Well-meaning friends have looked at me when I voiced my concerns and said with all kindness and optimism, "Don't worry, you'll do fine." Perhaps they are thinking I will "do fine" because I survived stay-at-home motherhood for half a decade while the boys were still infants and toddlers relatively unscathed (not counting the numerous times I hid from the kids in the bathroom using yoga breaths to keep from hyperventillating). Perhaps it is because there is some misguided notion that if you have a PhD, then you did well at school and therefore are fully equipped to help others do well at school. What they don't realize is that a PhD is precisely the degree that you do not want to have in order to give your children a good elementary education.  Having a PhD means I have spent the last few decades of my life focusing intensely on the detailed minutiae of one tiny aspect of the universe, in my case, fruit fly and human genetics, at the expense of everything else. And in some ways, that expense can be costly. I may be able to describe how the fourth wing vein of Drosophila melanogaster is formed in intimate detail, but frankly, I don't think I could pick out Justin Timberlake from a lineup of Caucasian men. I could tell you about the putative role arbaclofen has in the treatment of types of autism and Fragile X Syndrome, but I can't keep my mind from wandering wildly as I hear a child chant his multiplication tables, waving him off with a, "That sounds fine, dear." I don't see dirty laundry on the floor, or crumbs on the kitchen countertop, or even register that my younger son has eaten a whole bag of M&Ms when I'm reading a paper, looking up something on Pubmed, or googling the function of a new gene just linked to obesity.  I am wholly unqualified to be a homeschool teacher, and yet signing up to do it was actually one of the easiest things I've done, administratively speaking, in my life.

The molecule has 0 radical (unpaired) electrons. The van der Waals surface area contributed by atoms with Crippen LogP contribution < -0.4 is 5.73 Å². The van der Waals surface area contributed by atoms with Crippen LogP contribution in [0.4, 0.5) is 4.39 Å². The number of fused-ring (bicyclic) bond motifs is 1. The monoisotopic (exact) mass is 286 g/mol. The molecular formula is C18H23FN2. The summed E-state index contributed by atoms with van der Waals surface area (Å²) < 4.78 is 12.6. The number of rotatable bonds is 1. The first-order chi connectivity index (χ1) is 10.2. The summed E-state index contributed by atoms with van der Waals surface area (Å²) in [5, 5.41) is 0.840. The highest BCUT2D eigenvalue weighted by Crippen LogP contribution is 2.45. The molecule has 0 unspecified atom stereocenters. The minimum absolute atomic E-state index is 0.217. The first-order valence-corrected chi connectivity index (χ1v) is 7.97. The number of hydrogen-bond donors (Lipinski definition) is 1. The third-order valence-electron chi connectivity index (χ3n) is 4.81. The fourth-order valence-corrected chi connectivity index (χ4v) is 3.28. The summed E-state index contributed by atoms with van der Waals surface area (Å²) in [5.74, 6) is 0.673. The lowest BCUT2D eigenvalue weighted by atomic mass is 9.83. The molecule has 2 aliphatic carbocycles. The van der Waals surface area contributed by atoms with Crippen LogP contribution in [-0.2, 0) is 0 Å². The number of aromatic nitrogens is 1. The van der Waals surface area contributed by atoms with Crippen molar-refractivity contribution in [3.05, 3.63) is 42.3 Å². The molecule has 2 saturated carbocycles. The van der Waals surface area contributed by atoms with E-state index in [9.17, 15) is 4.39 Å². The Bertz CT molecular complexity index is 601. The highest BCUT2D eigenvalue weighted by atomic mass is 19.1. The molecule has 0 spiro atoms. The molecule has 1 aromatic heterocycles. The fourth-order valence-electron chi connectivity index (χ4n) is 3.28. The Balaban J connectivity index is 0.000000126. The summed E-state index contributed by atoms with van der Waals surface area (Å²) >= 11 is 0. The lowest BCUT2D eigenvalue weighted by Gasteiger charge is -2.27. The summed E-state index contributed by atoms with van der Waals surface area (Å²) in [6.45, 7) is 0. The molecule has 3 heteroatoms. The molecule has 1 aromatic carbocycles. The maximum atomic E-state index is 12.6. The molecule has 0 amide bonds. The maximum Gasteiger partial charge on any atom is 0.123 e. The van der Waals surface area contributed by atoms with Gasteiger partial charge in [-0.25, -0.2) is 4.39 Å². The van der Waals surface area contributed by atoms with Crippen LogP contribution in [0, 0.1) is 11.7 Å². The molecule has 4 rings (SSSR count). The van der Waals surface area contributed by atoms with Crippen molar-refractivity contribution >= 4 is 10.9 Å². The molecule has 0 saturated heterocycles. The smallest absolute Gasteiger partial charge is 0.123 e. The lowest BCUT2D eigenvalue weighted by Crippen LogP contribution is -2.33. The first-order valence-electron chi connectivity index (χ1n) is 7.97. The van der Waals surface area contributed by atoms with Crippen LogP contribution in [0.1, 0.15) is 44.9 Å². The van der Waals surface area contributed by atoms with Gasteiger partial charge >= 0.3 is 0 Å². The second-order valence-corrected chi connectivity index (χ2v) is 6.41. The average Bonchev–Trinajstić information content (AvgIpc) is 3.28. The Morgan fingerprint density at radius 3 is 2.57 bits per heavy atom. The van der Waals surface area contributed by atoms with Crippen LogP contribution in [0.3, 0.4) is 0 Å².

That deep knowledge, that I am completely unqualified to be at the reins of my children's education, and have no safety net, no higher governmental authority or some kind of Council for the Welfare of Childrens' Minds to turn to, is what keeps me up at night.  Perhaps it is the PhDs of this world who actually require more watching over, more practical help, more infusions of common sense than the rest of us. After all, where was a higher authority looking over my shoulder at my shopping basket in the grocery store when I needed her?